Chaos has not ensued in the United States, where libel and slander are not criminal offenses despite the media’s supposed “excesses.” But the claim implicit in the NTF-ELCAC argument is that free expression and press freedom have limits has been made often, and it indeed seems reasonable to assume that no right is without restraint.

However, Section 4 of Article III, the Bill of Rights of the Constitution, declares that “no law shall be passed abridging (underscoring mine) the freedom of speech, of expression, or of the press, or the right of the people peaceably to assemble and petition the government for the redress of grievances.”

The emphatic phrase “no law shall be passed” and the word “abridging” would seem to imply a prohibition against any diminution, no matter how slight, of those rights, since “to abridge” means to shorten, to subtract from, or to diminish. But one can grant that hate speech or incitement to violence should not be Constitutionally protected because of the harm they can cause their targets and society as a whole. In some jurisdictions, committing either can lead to criminal prosecution, but both offenses are carefully defined so as to prevent anyone’s being prosecuted solely for his or her political or other views.

Perhaps the bill or bills decriminalizing libel could include provisions making both hate speech and inciting to violence criminal offenses, but on the condition that they be carefully defined — the first as any slur on anyone on ethnic, religious, or gender grounds, and the second as any call to harm anyone or to physically attack a person or organization. Both would then be clearly marked as offenses against civil society.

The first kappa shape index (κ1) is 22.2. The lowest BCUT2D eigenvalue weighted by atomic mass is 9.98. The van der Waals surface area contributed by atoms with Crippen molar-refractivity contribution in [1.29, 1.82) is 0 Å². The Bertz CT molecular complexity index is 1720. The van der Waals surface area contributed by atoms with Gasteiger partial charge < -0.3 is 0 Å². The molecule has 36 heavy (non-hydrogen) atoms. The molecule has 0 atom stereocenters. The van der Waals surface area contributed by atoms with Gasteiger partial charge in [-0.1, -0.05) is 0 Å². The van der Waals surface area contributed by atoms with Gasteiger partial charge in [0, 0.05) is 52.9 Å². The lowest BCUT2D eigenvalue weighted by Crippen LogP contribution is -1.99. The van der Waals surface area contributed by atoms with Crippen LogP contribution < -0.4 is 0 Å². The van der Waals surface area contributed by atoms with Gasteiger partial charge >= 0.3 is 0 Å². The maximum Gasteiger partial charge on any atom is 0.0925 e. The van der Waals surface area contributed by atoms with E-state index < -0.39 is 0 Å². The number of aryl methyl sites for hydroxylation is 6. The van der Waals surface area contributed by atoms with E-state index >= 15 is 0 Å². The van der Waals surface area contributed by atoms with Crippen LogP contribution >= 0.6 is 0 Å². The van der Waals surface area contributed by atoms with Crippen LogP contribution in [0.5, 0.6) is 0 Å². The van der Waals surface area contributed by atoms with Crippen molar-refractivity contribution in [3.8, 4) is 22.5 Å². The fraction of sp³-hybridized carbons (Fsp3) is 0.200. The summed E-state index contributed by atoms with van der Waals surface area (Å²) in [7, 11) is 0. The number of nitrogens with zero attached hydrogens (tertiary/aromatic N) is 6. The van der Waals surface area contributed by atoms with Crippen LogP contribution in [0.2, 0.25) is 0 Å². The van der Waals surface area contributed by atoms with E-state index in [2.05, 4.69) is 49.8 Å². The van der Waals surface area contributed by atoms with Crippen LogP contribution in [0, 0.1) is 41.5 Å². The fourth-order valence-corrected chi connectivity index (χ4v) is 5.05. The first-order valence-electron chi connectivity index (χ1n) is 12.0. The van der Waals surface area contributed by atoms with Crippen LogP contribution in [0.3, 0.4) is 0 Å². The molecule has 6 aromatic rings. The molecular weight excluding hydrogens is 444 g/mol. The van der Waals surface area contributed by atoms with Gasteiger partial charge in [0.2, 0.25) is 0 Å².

However, the NTF-ELCAC’s opposition to the decriminalization of libel is not based on those legitimate concerns but on its fears of “fake news.” One could argue that a provision exempting the authors and purveyors of disinformation could also be included in a bill decriminalizing libel. Unfortunately, defining disinformation without political bias is as problematic as the question of who will decide what information is false and which true.

Is an opinion on a public issue that departs from government’s views, or criticism of government even when supported by relevant facts “disinformation?” The interest of any administration and its officials in getting public approval through favorable media reports and commentary makes it a political issue that could influence a court’s or any other government agency’s deciding whether something reported, analyzed, or interpreted by a journalist is “fake news” or not.

That issue is what makes Senator Tulfo’s demand that the authors and disseminators of disinformation be criminally liable difficult to put into law and to implement without violating anyone’s right to free expression and press freedom. There is also the question of who or what will decide whether a journalist is ethically and professionally competent.

But above all these issues and of even more significance is the fact that punishing anyone with imprisonment solely because of a news report or opinion piece, as the UN has pointed out, is by itself excessive for any country that dares describe itself as a democracy.

Libel should be decriminalized, period. But by insisting on libel as a criminal offense, the Philippines has put itself in the same company as those other countries with hardly any democratic pretensions such as China, Russia, Myanmar, Iran, and Belarus, where journalists are imprisoned for such “offenses” as “insulting” government officials — or simply for telling the truth.

Luis V. Teodoro is on Facebook and Twitter (@luisteodoro).